A food safety factory shutdown has Americans hunting for baby formula. Readying themselves for a covid-19 lockdown, Chinese in Beijing emptied store shelves. Emerging from lockdown, some in Shanghai are visiting well-provisioned markets. U.S.-China agricultural trade is booming, but many are still being left hungry. Food security, sustainability and safety remain issues.
Congressional Research Service, “China and the United States—A Comparison of Green Energy Programs and Policies,” April 30, 2014
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China is the world’s most populous country with approximately 1.4 billion people. It has experienced tremendous economic growth over the last three decades with an average annual increase in gross domestic product (GDP) of 9.8% during that period. This has led to an increasing demand for energy, spurring China to more than double its electric power generating capacity in each of the last three decades, growing from 66 GigaWatts (GW) installed in 1980 to 1,100 GW installed as of 2011. Coal currently fuels about 66% of China’s electricity generation. However, the reduction of air pollution (caused in part by the burning of coal for electric power) has become a major public policy focus in China.
China has set ambitious targets for developing its renewable energy resources with a major push of laws, policies, and incentives in the last few years. The wind power sector is illustrative of China’s accomplishments, as installed wind power capacity has gone from 0.567 GW in 2003 to 91 GW in 2013; China surpassed the United States in 2010 with over 41 GW of installed wind power capacity. Notably, however, approximately 18% of that capacity was not yet connected to the power grid in 2013. Plans already exist to grow China’s wind power capacity to 200 GW by 2020. A similar goal exists for the solar photovoltaic (PV) power sector. Installed solar PV capacity rose from 0.14 GW as of 2009 to over 19 GW in 2013, with goals reported for 50 GW of solar PV capacity by 2020. Also, a hold on large- and medium-scale hydropower project development has been lifted, with a virtual doubling of hydropower capacity from approximately 200 GW of capacity to 380 GW planned by 2020. The 12 th Five-Year Plan (FYP) encompassing the years 2011 to 2015 has further formalized the link to green energy with specific deployment goals and investment. China recognizes that developing its domestic renewable energy industry and building its manufacturing capacity will help it meet energy demands at home and potentially win advantages in future export markets.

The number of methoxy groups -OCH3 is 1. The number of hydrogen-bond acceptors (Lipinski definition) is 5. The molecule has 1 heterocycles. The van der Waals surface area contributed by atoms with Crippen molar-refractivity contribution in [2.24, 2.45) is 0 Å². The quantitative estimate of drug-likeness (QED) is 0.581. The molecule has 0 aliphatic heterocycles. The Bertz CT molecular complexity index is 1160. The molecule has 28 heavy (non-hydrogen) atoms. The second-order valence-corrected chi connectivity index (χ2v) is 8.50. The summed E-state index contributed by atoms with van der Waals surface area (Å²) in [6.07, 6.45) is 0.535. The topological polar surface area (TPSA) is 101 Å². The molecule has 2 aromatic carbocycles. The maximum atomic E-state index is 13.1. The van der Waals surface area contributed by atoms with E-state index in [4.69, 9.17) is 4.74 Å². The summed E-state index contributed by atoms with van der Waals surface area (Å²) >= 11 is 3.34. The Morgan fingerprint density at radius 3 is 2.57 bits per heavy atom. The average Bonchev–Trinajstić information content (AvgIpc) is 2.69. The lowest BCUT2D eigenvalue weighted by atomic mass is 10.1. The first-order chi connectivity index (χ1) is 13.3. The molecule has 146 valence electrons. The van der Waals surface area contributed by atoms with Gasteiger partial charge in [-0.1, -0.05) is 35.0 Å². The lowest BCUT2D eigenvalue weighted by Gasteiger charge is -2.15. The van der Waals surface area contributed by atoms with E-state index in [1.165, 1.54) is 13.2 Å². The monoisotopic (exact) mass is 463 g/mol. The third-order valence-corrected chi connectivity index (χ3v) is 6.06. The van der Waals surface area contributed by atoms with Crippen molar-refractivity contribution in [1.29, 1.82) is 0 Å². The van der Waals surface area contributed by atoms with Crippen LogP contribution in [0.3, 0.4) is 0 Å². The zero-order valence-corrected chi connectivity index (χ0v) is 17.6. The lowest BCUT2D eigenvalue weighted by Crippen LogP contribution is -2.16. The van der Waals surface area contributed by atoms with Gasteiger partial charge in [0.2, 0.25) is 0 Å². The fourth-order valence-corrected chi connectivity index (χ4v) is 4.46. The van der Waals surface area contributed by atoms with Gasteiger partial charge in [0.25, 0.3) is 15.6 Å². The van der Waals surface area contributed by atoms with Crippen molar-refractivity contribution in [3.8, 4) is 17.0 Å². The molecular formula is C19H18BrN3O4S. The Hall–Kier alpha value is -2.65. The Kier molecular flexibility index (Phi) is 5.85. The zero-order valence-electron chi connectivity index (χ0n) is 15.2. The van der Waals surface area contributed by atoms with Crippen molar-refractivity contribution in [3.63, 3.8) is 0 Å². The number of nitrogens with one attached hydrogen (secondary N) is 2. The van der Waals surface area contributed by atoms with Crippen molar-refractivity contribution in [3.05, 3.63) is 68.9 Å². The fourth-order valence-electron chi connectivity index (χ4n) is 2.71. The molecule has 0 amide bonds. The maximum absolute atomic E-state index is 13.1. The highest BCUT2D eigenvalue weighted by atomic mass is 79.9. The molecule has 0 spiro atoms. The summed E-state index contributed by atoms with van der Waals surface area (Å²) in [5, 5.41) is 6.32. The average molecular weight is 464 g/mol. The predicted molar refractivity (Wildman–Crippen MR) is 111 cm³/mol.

The key piece of legislation in recent years for advancing renewable electricity in China is the Renewable Energy Law of 2005. The law was designed to “promote the development and utilization of renewable energy, improve the energy structure, diversify energy supplies, safeguard energy security, protect the environment, and realize the sustainable development of the economy and society.” Renewable energy is subsidized by a fee charged to all electricity users in China of about 0.029 cents per kiloWatt-hour, and was originally based on the incremental cost difference between coal and renewable energy power generation.
However, energy efficiency and conservation are officially China’s top energy priority. These are considered the “low-hanging fruit” in the quest to reduce energy use and cut demand. Energy conservation investment projects have priority over energy development projects under the Energy Conservation Law of 1997, with government-financed projects being selected on “technological, economic and environmental comparisons and validations of the projects.” China is the world’s largest market for new construction, and new building standards have been in development since 2005 with national energy design criteria for residential buildings. In the power generation sector, many smaller, less efficient coal-fired power plants have been closed. The 11 th FYP targeted a 20% overall reduction in the energy intensity (i.e., energy consumption per unit of GDP) of the economy. The 12th FYP builds upon this goal, aiming to reduce energy intensity an additional 16% by 2015.
In contrast to China, some argue that the United States does not have a comprehensive national policy in place for promotion of renewable energy technologies, with some observers saying that the higher costs of renewable electricity are not conducive to market adoption. However, for both countries, the reasons for increasing the use of renewable energy are diverse, and include energy security, energy independence, cleaner air, and more recently anthropogenic climate change, sustainability, and economic development.
Tensions evident in the recent European Union-China virtual summit reflect the increasing skepticism in Europe toward China and the worries over Ukraine and economic ties as well as human rights and environmental issues.